“Down in the Valley”

“[Jesus] did not count equality with God a thing to be grasped, but emptied himself, by taking the form of a servant, being born in the likeness of men.”

Philippians 2:6-7

As early as Philip’s encounter with the Ethiopian eunuch (Acts 8:26-40), Christians understood Isaiah's fourth “Servant Song” (Isa. 52:13-53:12) to be describing Jesus. His humble arrival, his innocent life, the injustice and pain he suffered, his faithful obedience to his Father’s will, and, of course, his sacrificial death where he bore our sins on the cross (1 Pet. 2:23-25) are all found in Isaiah 52-53. Jesus was the “Lamb of God who takes away the sins of the world” (Jn. 1:29) and in him there is forgiveness (Col. 1:19-20).

In Philippians 2, Paul writes his own poem about the Messiah and he seems to adopt both the structure and content of Isaiah’s. Servanthood is emphasized in both. Jesus “emptied himself” just as the Servant in Isaiah “poured out his soul to death” (Isa. 53:12). Both Paul’s poem and the Isaiah-passage begin and end with Christ’s transcendent glory (Phil. 2:6, 9-11; Isa. 52:13; 53:12) and between those two points of triumph, the downward staircase that ends at the cross. Both Paul and Isaiah take us from the highest high in heaven to the lowest low on earth and back again.

Paul’s point was for us to emulate the same attitude of self-denial for the sake of others that Jesus had (Phil. 2:1-4). Just as the Servant did not hold on to the “rights” that were his but gave them up so that others may live, so are we to walk the same road. We are called upon to consider others as more important than ourselves,  to serve as he served, to empty ourselves as he did.

When we behave like Jesus, however, we must be prepared to be met with the same astonishment and rejection as he was (Isa. 52:13-53:3). One tragic aspect of our Christian love and service is simply being taken for granted. We pour out our lives for others, and they simply drink us up and throw us out without so much as a “thank you.” When that happens to us, when we find ourselves ‘down in the valley’ of that V-shaped narrative of Isaiah 52-53 and Philippians 2, we need to remember a few things.

First, we need to remember that we are simply being treated as Jesus was. “He was despised, and we esteemed him not” (Isa. 53:3). Why should we think our sacrificial love should get universal recognition and appreciation if the world for whom Jesus died paid no attention to him? Jesus said, “A servant is not above his master” (Mt. 10:24) and “If the world hates you, know that it has hated me before it hated you” (Jn. 15:18-21). While most people will take us for granted, there will be some who will be drawn closer to Christ as a result of him living in us. And most importantly, God notices our faithful service and will reward it in the end (1 Cor. 15:58).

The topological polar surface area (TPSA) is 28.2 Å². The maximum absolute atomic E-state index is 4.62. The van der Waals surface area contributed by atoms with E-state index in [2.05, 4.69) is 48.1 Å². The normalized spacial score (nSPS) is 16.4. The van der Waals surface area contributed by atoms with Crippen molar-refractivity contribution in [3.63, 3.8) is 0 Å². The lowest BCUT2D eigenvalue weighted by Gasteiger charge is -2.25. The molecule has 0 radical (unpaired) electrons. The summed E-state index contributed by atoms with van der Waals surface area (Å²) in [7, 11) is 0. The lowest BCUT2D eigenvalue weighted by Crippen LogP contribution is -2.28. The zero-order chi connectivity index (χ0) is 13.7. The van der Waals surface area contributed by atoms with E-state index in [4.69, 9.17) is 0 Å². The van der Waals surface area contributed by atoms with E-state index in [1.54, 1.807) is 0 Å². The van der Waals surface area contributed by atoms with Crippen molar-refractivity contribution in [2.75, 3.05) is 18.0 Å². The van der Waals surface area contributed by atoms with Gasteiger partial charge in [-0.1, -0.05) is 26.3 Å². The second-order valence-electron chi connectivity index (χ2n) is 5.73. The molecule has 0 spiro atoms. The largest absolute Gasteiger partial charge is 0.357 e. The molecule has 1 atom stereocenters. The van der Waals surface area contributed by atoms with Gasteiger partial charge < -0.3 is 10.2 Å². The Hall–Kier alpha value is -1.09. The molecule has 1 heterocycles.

Second, being treated like Jesus for acting like Jesus should fill us with hope, not despair. The apostles, after they were beaten and released, were “rejoicing that they were counted worthy to suffer dishonor for the name” (Acts 5:41). They could rejoice because sharing in Jesus’ suffering is the sure sign that we will share in Jesus’ triumph and resurrection! (Phil. 3:10-11) When we are down in that V-shaped valley, we must always be singing that final song of triumph to get us through.

The burden of servanthood is to bear the burdens of others. Jesus carried our griefs and sorrows. While we can never bear others’ burdens in the same way or to the same extent Jesus did, we can at least help them carry those burdens to the place where Jesus can unload them. “Carry one another’s burdens; in this way you will fulfill the law of Christ” (Gal. 6:2). We are Christ’s wounded healers, bringing God’s healing love to bear in this broken world. Someday, he will take us from this deep valley up to heavenly heights.